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Updated: Jun 17, 2022

I’ve had a keen interest in basement conversion for many years and have prepared basement conversion plans for loads of clients even though I thought they were nuts to spend so much money digging out the earth under their homes to create more living space.

It used to be that doing a basement conversion rarely made financial sense unless you happened to live in central London or a very affluent suburb but the rise in house prices over the past decade has now tipped the scales to the point that doing a basement conversion anywhere in London may not be such a bad idea.


I’m sure that there are many reasons why homeowners choose to do a basement conversion but speaking to people over the years the primary reason seems to be the challenge and whilst quite a few of us seem to find the idea of having a whole new world under our house very appealing we tend to go with the flow and build upwards and outwards.

There is also the psychological aspect of having a subterranean retreat under your home which brings out the boy in most men; afterall, who wouldn’t want a secret den, or a hideout stuffed under our house.

There is also the question as to why some of us would have a preference to dig down rather than build up and I think that is also another big part of the puzzle as to why people do a basement conversion.


The big turn off for me was always that the cost of a basement conversion was really high compared to other ways of adding more living space. In fact, recent figures I have seen indicate that the build costs per square foot for a basement conversion are not far off double the cost of building an extension which reinforces my old argument.

Of course, what I didn’t know was that had I taken a more long-term view of the financial rewards of doing a basement conversion then my outlook would have been far more favourable.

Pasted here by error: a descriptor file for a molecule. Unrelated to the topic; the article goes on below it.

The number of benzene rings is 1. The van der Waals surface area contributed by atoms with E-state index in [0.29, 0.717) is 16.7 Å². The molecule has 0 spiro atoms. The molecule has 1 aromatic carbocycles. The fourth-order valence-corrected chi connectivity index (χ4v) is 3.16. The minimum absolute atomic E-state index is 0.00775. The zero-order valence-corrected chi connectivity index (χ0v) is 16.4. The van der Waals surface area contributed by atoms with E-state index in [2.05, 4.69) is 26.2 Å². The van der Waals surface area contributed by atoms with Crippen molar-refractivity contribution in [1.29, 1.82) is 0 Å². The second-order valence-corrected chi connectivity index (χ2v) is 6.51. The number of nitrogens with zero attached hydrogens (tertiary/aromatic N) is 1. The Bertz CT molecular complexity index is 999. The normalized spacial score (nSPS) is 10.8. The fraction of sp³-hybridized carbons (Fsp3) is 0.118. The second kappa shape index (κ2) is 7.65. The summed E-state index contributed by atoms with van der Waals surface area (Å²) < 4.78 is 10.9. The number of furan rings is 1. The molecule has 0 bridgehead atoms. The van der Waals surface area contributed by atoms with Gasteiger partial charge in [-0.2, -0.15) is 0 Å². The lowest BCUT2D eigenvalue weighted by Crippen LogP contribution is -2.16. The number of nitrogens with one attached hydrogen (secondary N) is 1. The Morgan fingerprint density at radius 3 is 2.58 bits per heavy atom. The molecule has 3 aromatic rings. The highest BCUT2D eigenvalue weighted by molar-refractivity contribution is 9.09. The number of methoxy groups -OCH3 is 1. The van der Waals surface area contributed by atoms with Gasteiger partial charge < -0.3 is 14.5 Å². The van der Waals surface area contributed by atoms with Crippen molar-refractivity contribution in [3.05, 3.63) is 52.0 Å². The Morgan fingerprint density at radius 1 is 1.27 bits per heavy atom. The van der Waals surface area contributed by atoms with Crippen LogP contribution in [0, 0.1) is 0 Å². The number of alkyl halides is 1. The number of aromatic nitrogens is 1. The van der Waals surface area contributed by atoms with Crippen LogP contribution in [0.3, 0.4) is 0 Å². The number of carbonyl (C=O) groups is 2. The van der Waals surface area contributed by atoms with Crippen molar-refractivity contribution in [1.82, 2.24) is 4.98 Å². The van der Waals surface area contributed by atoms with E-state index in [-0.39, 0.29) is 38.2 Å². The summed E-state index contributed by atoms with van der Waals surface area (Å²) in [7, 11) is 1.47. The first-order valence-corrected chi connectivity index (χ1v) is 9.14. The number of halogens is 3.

To make my argument as to why a basement conversion can make financial sense we need to look at house prices over the past decade. From 2010 to 2020 house prices nationally went up by an average of 33%. Of course, those are the national statistics and the figures vary significantly depending on which part of the country you live.

This is how house prices changed regionally over the period 2010 / 2020:

  • London 66%

  • Outer Metropolitan Areas 54%

  • Outer South East 43%

  • East Anglia 43%

  • South West 38%

  • East Midlands 36%

  • West Midlands 33%

  • Wales 17%

  • North West 17%

  • Yorkshire & Humberside 17%

  • North 11%

  • Scotland 8%

  • Northern Ireland 2%

  • UK 33%

If you break down the house price rises yet again in London, you will find that some London boroughs have skyrocketed with price increases of 200% / 300% over the decade.

If you took a longer look, say from 2000 / 2020 you will find that Hackney had the highest rise of 427% and was closely followed by Waltham Forest which had a price rise of 415%.

My point of course is that had you invested £125k ten years ago in a basement conversion in the right part of London you could have had a return on your investment of 100% / 300%.

Of course, you will get a better return on your investment by building a house extension or converting your loft but if building up or out is not an option then a basement conversion may be a great long-term investment.

Just remember, for the best return on investment the key is still location when it comes to basement conversions.


Q: How Much Does a Basement Conversion Cost?

A: The cost of a basement conversion varies significently depending on various factors such as: size of conversion, depth of excavation and number of floors above.

Q: How Long Does It Take to Do a Basement Conversion?

A: It varies but 6 to 9 months is realistic from concept to handover.

Q: Can I get Planning Approval for a Basement Conversion?

A: Oddly enough, if you know the rules, getting planning approval is not that difficult.

Q: Can I Add a Basement Conversion to My Flat?

A: A great idea if you need the space or if you plan on holding the flat for a considerable period. In addition to planning you will need freeholder consent and you may be charged a premium by the freeholder.

Q: What Size are Basement Conversions?

A: Many basement conversions take a similar foorprint to the property above. However you can make them smaller if you wish.

Q: Will I Need a Party Wall Agreemeent?

A: Absolutely YES. The party wall agreement is an essential part of any basement conversion are you will be excavating directly under the party wall foundations.


If you are thinking about a basement conversion for your property then get in touch with Draw Plans for an informal chat. Draw Plans are Architecural Technicians and can create design plans and building regulations drawings for any type of conversion.

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